COLUMBIA — A couple of state House Democrats want Gov. Nikki Haley's cheery "It's a great day in South Carolina" greeting canned.

Reps. John King of Rock Hill and Wendell Gilliard of Charleston wrote a bill that would ban state government workers from using Haley's widely parodied telephone greeting "so long as certain conditions exist in South Carolina."

Haley in September asked state workers to use the greeting.

"As hokey as some people may think it is, I'm selling South Carolina as this great, new, positive state that everybody needs to look at," the governor said at the time.

Since then, many government workers have incorporated the motto in their phone lingo while others conveniently forget to do so.

Gilliard chuckled when he learned that King had pre-filed the bill the two had talked about.

"I thought he was just jestering. Evidently he was serious," Gilliard said.

While the bill is a somewhat light-hearted jab at the enthusiastic Republican governor, Gilliard said it also has a serious message.

"My feelings on that are, why would you want to say it's a great day in South Carolina when we're still in double-digit unemployment, people are still losing their homes, the homeless population in the state of South Carolina is still on the increase? And knowing this recent episode with the port, this is not a great day in South Carolina."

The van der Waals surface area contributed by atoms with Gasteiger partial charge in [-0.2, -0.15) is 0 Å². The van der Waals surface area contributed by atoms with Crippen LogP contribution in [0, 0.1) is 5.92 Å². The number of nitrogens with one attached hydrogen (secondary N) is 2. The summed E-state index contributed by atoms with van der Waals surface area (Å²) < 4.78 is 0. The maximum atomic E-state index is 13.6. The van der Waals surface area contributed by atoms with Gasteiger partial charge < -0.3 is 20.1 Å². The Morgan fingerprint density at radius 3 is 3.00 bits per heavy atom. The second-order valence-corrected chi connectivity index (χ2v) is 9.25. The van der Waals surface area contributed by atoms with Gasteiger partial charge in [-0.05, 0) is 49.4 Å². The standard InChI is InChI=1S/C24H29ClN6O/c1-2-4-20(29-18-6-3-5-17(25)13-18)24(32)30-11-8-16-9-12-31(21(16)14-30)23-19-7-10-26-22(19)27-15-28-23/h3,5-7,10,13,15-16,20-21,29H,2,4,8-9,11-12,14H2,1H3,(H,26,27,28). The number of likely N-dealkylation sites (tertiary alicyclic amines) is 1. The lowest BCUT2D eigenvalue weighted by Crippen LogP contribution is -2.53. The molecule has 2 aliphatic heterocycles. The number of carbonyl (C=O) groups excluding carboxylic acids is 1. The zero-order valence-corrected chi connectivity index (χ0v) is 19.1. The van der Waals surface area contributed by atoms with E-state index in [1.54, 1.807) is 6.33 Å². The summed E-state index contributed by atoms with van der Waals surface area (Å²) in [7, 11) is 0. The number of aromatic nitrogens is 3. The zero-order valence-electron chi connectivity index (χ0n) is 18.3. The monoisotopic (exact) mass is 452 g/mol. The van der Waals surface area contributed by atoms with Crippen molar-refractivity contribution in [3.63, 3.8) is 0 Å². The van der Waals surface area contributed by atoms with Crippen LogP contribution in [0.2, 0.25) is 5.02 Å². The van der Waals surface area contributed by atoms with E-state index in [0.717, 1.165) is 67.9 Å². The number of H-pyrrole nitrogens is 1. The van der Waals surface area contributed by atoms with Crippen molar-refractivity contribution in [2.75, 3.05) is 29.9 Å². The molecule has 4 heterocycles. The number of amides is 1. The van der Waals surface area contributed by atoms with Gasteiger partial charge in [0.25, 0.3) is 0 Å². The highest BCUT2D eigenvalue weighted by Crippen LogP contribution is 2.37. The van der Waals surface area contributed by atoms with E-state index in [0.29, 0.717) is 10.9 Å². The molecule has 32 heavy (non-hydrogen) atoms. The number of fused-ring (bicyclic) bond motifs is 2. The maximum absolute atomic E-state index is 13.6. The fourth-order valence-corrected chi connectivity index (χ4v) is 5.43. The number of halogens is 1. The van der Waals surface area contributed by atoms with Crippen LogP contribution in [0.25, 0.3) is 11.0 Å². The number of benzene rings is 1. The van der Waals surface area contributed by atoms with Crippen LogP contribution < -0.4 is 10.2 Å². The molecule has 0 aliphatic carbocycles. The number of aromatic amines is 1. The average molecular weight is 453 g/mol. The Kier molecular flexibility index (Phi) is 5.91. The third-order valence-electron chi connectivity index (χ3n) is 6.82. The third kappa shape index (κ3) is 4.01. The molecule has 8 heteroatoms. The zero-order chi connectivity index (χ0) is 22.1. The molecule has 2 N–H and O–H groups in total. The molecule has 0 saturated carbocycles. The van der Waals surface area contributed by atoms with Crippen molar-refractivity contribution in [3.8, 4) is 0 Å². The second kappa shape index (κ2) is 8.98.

The bill bans any requirement that state workers use the greeting or a similar one "connoting the advantages of or a general pleasant demeanor in this state so long as any of the following conditions apply:"

• The state's unemployment rate is five percent or higher.

• All South Carolinians do not have health insurance.

• Funding for public schools, colleges and universities is not sufficient enough for 21st-century standards.

• The state's rural infrastructure is in adequate.

Haley wasn't amused.

"Out of all of the legislation proposed and all of the agenda items that we are working on related to jobs and the economy, is this really the bill that your news outlet thinks the people care about?" she said in a statement.

Gilliard ended the call with a reporter Wednesday by saying, "Have a great day."